Project Description – Conditional Image Generation

Introduction

A powerful perspective on Machine Learning is that the most fundamental task in AI is to learn a probabilistic joint distribution which models the lifeworld.  For such a model to be optimal, it would need to understand many things.  It would need to understand basic laws of physics.  It would need to be able to do conditional generation: predicting how day will turn to night, how leaves will fall from trees, how the young will grow old.  By predicting past actions conditioned on future rewards, one could even learn to plan and act.

Unfortunately the current state of the art is still far from this ideal.  While we now have compelling probabilistic models of small images and text-conditioned sound clips, we are very far from modeling the lifeworld of a human being or even a simple animal.

The project for this course is to generate the middle region of images conditioned on the outside border of the image and a caption describing the image.  To be as successful as possible, the model needs to be able to understand the specific meaning of the caption in the context of a specific image.

imagecaptionex

To our knowledge, this is a novel task and has never been done before, so a successful project would in fact be a valuable research contribution.  However we also designed the project so that a very simple solution will still be able to achieve reasonable results.

Questions of interest to us include:

  • To what extend is the caption useful for the inpainting task?
  • What models produce the “best” results?
  • How can we quantitatively evaluate the output in way that matches human judgements of quality?

We will provide the specific data to be used by all students.

Data Downsampling

The original images in the mscoco dataset are high resolution: roughly 500×500 pixels.  While this will give the most interesting results, it would likely be too computationally intensive for a class project (and indeed, for most research projects).  Many successful generative modeling papers still evaluate on 32×32 images.  In fact, there can still be a lot of detail in a 32×32 image!

For the actual project, we downsampled all images to 64×64 and the goal is to complete the middle 32×32 section.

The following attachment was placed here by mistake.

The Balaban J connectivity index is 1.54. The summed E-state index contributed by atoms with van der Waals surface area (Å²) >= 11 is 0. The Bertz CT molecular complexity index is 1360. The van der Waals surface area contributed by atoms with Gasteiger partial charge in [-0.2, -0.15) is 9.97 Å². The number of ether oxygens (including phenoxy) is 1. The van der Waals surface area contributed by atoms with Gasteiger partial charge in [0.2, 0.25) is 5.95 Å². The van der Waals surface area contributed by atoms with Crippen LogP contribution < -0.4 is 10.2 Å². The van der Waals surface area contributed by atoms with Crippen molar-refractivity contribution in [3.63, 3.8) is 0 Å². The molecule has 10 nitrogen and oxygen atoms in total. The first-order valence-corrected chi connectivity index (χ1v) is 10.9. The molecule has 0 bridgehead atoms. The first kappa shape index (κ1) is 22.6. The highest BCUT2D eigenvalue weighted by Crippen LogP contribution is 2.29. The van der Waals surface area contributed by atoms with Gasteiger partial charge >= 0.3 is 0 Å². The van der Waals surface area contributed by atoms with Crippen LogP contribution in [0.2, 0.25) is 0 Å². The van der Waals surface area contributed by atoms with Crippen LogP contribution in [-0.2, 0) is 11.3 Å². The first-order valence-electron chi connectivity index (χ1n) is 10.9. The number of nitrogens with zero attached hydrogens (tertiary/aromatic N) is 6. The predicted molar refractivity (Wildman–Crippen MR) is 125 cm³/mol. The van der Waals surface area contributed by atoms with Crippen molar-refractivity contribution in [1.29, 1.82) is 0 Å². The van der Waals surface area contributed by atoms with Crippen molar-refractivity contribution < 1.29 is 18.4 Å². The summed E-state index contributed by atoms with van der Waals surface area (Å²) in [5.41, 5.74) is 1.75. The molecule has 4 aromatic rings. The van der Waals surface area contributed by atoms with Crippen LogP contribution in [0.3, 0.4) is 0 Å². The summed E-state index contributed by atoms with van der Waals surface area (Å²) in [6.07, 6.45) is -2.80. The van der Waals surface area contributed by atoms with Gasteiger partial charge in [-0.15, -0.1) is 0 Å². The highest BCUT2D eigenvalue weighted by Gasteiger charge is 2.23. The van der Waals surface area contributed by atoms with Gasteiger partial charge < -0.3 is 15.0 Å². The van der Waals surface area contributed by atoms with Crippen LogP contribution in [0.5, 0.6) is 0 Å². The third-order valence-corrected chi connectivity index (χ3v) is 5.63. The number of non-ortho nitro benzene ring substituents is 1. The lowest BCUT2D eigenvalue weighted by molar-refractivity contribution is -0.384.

Here are actual example images for the project:

screen-shot-2017-02-01-at-10-59-10-pm

Reasonable Model Choices

A successful model is likely to use one of these basic elements, or several of them together, although you should by no means limit yourself to these tools:

-Conditional GAN

-L2 Reconstruction Network (similar to autoencoder)

-Autoregressive Model (especially PixelCNN)

-DRAW

-Variational autoencoder

-Style Transfer

-Iterative Inference

-Plug and Play Networks (PPGN)

-Part of speech taggers for picking keywords in the captions.

-Discriminative Regularization.

Evaluation

Some of the best generative models don’t give a tractable quantitative evaluation metric (they just provide samples), so we’re not going to require any quantitative evaluation.  Visual inspection of samples is enough.

However, if a student wishes to do quantitative evaluation, that will be seen as a major positive. How to best do quantitative evaluation of image generation systems is currently a major research topic.

Project Details

This is an individual project, but we encourage students to share intermediate results and ideas as long as you are transparent about what you’ve used from others!

Intermediate Evaluation Date: TBA

Due Date: TBA

Dataset

The dataset is a downsampled 64×64 version of the MSCOCO dataset (http://mscoco.org/dataset/#overview)

Some of the images might be in grayscale instead of RGB, you can just skip those images.

The dataset is available here: dataset,

In particular the archive inpainting.tar.bz2 contains:
train2014:  directory composed by 82782 training images,
val2014:  directory composed by 40504 validations images,
dict_key_imgID_value_caps_train_and_valid.pkl: a pickled python dictionary containing the captions associated to the train/valid images,
worddict.pkl: a pickled dictionary of the different words composing the captions.

To extract the archive:
tar xjvf inpainting.tar.bz2

 

Hades GPU cluster:

Please refer to Cluster tutorial to see how to use the Hades GPU cluster. You should have received your account information by mail.